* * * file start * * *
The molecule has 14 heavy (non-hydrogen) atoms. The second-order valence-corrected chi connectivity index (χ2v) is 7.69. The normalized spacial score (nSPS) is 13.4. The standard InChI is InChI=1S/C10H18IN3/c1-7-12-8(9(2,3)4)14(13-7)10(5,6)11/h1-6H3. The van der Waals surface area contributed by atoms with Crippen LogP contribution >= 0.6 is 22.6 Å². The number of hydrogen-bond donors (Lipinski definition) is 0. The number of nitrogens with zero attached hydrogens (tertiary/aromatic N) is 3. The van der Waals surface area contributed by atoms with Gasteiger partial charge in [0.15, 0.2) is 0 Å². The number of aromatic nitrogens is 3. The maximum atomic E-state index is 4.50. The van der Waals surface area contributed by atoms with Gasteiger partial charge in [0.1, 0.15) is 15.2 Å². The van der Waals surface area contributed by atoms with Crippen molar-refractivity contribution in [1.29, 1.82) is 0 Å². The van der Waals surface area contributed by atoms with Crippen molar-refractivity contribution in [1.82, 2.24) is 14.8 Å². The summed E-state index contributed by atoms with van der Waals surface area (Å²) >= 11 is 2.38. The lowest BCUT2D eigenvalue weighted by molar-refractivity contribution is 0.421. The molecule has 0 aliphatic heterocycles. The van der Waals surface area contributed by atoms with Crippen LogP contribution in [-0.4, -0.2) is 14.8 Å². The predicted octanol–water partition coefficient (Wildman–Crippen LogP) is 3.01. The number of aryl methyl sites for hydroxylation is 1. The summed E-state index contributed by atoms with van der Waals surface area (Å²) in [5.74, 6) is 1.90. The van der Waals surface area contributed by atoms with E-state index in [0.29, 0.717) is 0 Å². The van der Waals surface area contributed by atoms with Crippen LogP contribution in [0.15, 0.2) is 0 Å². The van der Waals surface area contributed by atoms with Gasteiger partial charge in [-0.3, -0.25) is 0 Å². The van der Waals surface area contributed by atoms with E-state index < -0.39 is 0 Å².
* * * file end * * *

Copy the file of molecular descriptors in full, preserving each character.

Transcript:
The molecule has 14 heavy (non-hydrogen) atoms. The second-order valence-corrected chi connectivity index (χ2v) is 7.69. The normalized spacial score (nSPS) is 13.4. The standard InChI is InChI=1S/C10H18IN3/c1-7-12-8(9(2,3)4)14(13-7)10(5,6)11/h1-6H3. The van der Waals surface area contributed by atoms with Crippen LogP contribution >= 0.6 is 22.6 Å². The number of hydrogen-bond donors (Lipinski definition) is 0. The number of nitrogens with zero attached hydrogens (tertiary/aromatic N) is 3. The van der Waals surface area contributed by atoms with Gasteiger partial charge in [0.15, 0.2) is 0 Å². The number of aromatic nitrogens is 3. The maximum atomic E-state index is 4.50. The van der Waals surface area contributed by atoms with Gasteiger partial charge in [0.1, 0.15) is 15.2 Å². The van der Waals surface area contributed by atoms with Crippen molar-refractivity contribution in [1.29, 1.82) is 0 Å². The van der Waals surface area contributed by atoms with Crippen molar-refractivity contribution in [1.82, 2.24) is 14.8 Å². The summed E-state index contributed by atoms with van der Waals surface area (Å²) >= 11 is 2.38. The lowest BCUT2D eigenvalue weighted by molar-refractivity contribution is 0.421. The molecule has 0 aliphatic heterocycles. The van der Waals surface area contributed by atoms with Crippen LogP contribution in [-0.4, -0.2) is 14.8 Å². The predicted octanol–water partition coefficient (Wildman–Crippen LogP) is 3.01. The number of aryl methyl sites for hydroxylation is 1. The summed E-state index contributed by atoms with van der Waals surface area (Å²) in [5.74, 6) is 1.90. The van der Waals surface area contributed by atoms with E-state index in [0.29, 0.717) is 0 Å². The van der Waals surface area contributed by atoms with Crippen LogP contribution in [0.15, 0.2) is 0 Å². The van der Waals surface area contributed by atoms with Gasteiger partial charge in [-0.3, -0.25) is 0 Å². The van der Waals surface area contributed by atoms with E-state index < -0.39 is 0 Å².